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From time to time I see posts on the Ubuntu Forums about whether the newer AMD graphics cards (R7, R9) will work with Ubuntu. To find out for sure, I requested and Canonical graciously provided an XFX "Dual Dissipation" R9 290X.

So do these things work on Ubuntu?

The answer is "Yes" and "No." "Yes" -- and very well -- if the proprietary driver is used with the video acceleration packages. "No" -- not really -- if the current open source driver is used.

The testbed:
CPU: AMD Phenom II 1100T
Motherboard: Gigabyte 990FXA UD3
RAM: 16GB DDR3 1600
PSU: Silverstone Strider 1500W (Bronze, and about 5 years old)
SSD: 250GB Samsung 840 EVO (firmware update applied)
HDD: 500GB mechanical SATA
Case: Cooler Master HAF 912. 2x 200mm fans, 2x 140mm fans, middle drive
         cage removed to allow for the length of the card.
Monitors: 3 monitor setup. 2x DVI, 1x Display Port
The subject:
XFX R9 290X Dual Dissipation
Releases Tested:
12.04.4 LTS, 14.04.1 LTS, 14.10, 15.04 (development)
Hardware acceleration packages installed when the proprietary driver was installed:

xvba-va-driver, libva-glx1, libva-egl1, vainfo

Tests conducted:
  1. Install Ubuntu fresh from DVD and update.
  2. Test performance of the adapter using the open source Radeon driver
  3. Test installation of proprietary driver via Additional Drivers, packages    required for hardware acceleration installed via synaptic (which I added when I installed).
  4. Reinstall Ubuntu fresh from DVD and update.
  5. Test installation of proprietary driver from the terminal. This included the packages required for hardware acceleration.
  6. Test the performance of the proprietary driver.

Performance of driver tested with:

  1. Video content from the web.
  2. An .avi file from my network, "Big Buck Bunny". This provides movement from slow to fast with textures that are easy to pick out.
  3. A DVD movie with complex "chase" scenes and complex background movement.
  4. Team Fortress 2 on Steam.
  5. GLMark2 from the Phoronix Test Suite.

  1. Installation went as easily as expected, which one exception: When installing 12.04, the adapter was only driving two of the three monitors, a DVI monitor and the DisplayPort monitor, during installation. However, installation was otherwise unremarkable. Installation of 14.04, 14.10 and 15.04 did not exhibit this behavior and installation was unremarkable.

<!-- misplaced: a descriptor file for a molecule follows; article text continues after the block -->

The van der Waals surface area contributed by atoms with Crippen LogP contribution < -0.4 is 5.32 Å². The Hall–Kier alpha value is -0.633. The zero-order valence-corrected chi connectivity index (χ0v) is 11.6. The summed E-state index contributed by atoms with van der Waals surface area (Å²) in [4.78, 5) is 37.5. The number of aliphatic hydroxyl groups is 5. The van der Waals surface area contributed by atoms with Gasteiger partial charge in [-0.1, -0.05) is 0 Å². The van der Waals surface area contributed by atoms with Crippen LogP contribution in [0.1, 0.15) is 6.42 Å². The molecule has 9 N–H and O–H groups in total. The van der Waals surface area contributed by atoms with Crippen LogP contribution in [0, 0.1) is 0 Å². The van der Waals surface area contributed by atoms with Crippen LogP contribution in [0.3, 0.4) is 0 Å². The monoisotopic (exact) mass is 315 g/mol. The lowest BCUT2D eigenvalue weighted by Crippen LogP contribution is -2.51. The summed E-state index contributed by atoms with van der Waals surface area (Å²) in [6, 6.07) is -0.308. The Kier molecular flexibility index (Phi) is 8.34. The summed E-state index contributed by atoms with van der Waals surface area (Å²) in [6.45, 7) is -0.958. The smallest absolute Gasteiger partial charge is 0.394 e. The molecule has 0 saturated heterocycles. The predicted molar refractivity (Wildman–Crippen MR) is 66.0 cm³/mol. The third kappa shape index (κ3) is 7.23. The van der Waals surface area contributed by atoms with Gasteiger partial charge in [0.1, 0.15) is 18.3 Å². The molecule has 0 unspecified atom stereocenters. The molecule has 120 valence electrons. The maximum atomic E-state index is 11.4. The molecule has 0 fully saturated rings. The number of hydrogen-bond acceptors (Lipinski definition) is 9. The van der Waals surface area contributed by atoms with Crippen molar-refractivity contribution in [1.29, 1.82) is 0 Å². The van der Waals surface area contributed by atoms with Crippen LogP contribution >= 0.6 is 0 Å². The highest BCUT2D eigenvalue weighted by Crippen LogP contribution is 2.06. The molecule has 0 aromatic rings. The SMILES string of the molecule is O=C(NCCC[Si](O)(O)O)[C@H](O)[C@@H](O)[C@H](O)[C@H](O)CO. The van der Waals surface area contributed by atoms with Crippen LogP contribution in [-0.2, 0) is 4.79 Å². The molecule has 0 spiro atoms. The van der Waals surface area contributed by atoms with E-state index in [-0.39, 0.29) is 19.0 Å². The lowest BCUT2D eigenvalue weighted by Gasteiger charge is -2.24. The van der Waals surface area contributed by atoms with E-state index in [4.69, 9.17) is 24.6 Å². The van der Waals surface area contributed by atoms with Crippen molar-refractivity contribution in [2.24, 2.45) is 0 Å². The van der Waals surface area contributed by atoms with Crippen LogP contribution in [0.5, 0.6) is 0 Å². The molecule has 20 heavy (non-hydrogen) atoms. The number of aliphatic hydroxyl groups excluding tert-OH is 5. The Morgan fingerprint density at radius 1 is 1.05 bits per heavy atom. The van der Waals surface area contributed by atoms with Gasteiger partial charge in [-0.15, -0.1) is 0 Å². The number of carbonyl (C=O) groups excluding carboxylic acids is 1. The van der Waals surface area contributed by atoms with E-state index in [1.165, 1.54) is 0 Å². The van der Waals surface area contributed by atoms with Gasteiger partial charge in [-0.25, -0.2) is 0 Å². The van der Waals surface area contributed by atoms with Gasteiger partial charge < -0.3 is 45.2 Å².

2. Graphical performance of the DE and applications with the open source driver was marginally satisfactory. 3D effects such as the cube performed terribly, since the work was being done by the CPU.
  3. Video, gaming and GLMark2 performance with the open source driver was very poor. Much of the graphical processing ended up being dumped on the CPU, with predicable results. Despite that, the fact that the dedicated open source driver developers are able to get it to work at all continues to amaze me!
  4. Installation of the proprietary driver was unremarkable using both the Additional Drivers method and the terminal method (as described in section 2.1 of, which I added to the wiki and have been helping to maintain for several years. I did make some edits to that section after this testing.
  5. Graphical performance of the DE and applications using the proprietary driver was crisp and 3D was outstanding. However, some tearing was noted when Tear Free was disabled.
  6. Video, gaming and GLMark2 performance with the proprietary AMD driver were excellent -- as long as the settings were optimized for each.
  7. Those who are interested in purchasing one of these need to be very careful about the PSU they choose. Although the Silverstone Strider ST1500 provides double the 750 watts recommended by AMD, the amperage rating on the four available 12v PCI-E rails was insufficient to run this card without using two rails. On the PSU used, each rail is rated at 25A. However, the nominal published maximum wattage requires approximately 30A at 12v for 360W. Since this unit can approach or surpass 400W when stressed or over-clocked, at least 35A should be provided. In the end, I had to plug an 8 pin PCI-E power cable in to one 25A 12v PCI-E rail and a 6 pin power cable into another rail. Without doing that, the initial current spike to start the unit tripped the over-current/voltage circuitry on the PSU and the computer would not finish the POST or send any signal to the monitors.  This PSU was built when top-of-the-line single GPU cards were rated at about 220W -- and 18A was sufficient.  Fortunately, Silverstone included enough cables with the PSU to fill a computer case by themselves.


Findings - OS installation, installation of driver using Additional Drivers, installation of driver using the command line:

1. 12.04.4

As indicated, during initial installation of the OS, one monitor was not provided a signal by the adapter. Although disconcerting, this did not keep me from completing the installation. However, when rebooted the adapter was still  not providing a signal to one monitor. This being the case, I did not attempt to do any performance testing, and moved on to installation of the proprietary driver.

Installation of the proprietary driver using the Additional Drivers method was entirely unremarkable.
Installation of the driver via the command line was unremarkable.
With the proprietary driver, all three monitors were supplied with signal.
2. 14.04.1, 14.10, 15.04 (development)
Installation was a straight-forward process as expected, with all three monitors provided with signal.

Installation using the Additional Drivers method was unremarkable.

Installation using the terminal was unremarkable.


Findings - 3D performance of the Desktop Environment (typical, all releases):

1. Performance with the open source driver:
Most 3D desktop effects were terribly slow and jerky, if they worked at all. Rotating the cube, in particular, was a nightmare.
2. Performance with the proprietary driver:
3D desktop effects, as expected, were very sharp and very fast.